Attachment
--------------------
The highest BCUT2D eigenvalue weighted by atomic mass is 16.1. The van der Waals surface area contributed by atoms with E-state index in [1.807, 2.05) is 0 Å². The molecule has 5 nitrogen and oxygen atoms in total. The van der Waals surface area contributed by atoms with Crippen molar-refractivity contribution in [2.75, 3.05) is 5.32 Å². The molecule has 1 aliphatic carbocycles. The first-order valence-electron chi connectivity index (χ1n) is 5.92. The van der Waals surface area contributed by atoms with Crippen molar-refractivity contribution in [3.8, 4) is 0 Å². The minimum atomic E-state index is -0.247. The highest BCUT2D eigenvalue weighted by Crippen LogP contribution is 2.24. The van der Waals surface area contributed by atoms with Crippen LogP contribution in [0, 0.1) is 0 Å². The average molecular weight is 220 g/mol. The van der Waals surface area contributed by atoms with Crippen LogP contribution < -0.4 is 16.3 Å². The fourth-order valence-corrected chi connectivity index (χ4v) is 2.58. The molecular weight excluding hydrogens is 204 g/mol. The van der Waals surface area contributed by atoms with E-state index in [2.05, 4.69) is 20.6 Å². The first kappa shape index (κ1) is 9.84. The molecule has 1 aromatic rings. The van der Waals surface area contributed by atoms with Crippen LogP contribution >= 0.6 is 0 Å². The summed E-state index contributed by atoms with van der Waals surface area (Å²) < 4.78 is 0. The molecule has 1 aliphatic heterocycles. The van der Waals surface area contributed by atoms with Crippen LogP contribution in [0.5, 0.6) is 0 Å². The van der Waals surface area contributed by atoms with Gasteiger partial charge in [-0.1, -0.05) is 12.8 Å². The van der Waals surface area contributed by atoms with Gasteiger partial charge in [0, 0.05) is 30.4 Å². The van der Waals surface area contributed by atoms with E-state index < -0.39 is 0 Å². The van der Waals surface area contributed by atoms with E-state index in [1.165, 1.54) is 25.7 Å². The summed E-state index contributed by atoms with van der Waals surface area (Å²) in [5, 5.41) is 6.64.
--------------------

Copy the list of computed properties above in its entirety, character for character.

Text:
The highest BCUT2D eigenvalue weighted by atomic mass is 16.1. The van der Waals surface area contributed by atoms with E-state index in [1.807, 2.05) is 0 Å². The molecule has 5 nitrogen and oxygen atoms in total. The van der Waals surface area contributed by atoms with Crippen molar-refractivity contribution in [2.75, 3.05) is 5.32 Å². The molecule has 1 aliphatic carbocycles. The first-order valence-electron chi connectivity index (χ1n) is 5.92. The van der Waals surface area contributed by atoms with Crippen molar-refractivity contribution in [3.8, 4) is 0 Å². The minimum atomic E-state index is -0.247. The highest BCUT2D eigenvalue weighted by Crippen LogP contribution is 2.24. The van der Waals surface area contributed by atoms with Crippen LogP contribution in [0, 0.1) is 0 Å². The average molecular weight is 220 g/mol. The van der Waals surface area contributed by atoms with Crippen LogP contribution < -0.4 is 16.3 Å². The fourth-order valence-corrected chi connectivity index (χ4v) is 2.58. The molecular weight excluding hydrogens is 204 g/mol. The van der Waals surface area contributed by atoms with E-state index in [2.05, 4.69) is 20.6 Å². The first kappa shape index (κ1) is 9.84. The molecule has 1 aromatic rings. The van der Waals surface area contributed by atoms with Crippen LogP contribution >= 0.6 is 0 Å². The summed E-state index contributed by atoms with van der Waals surface area (Å²) < 4.78 is 0. The molecule has 1 aliphatic heterocycles. The van der Waals surface area contributed by atoms with Crippen LogP contribution in [0.5, 0.6) is 0 Å². The van der Waals surface area contributed by atoms with Gasteiger partial charge in [-0.1, -0.05) is 12.8 Å². The van der Waals surface area contributed by atoms with Gasteiger partial charge in [0, 0.05) is 30.4 Å². The van der Waals surface area contributed by atoms with E-state index < -0.39 is 0 Å². The van der Waals surface area contributed by atoms with E-state index in [1.165, 1.54) is 25.7 Å². The summed E-state index contributed by atoms with van der Waals surface area (Å²) in [5, 5.41) is 6.64.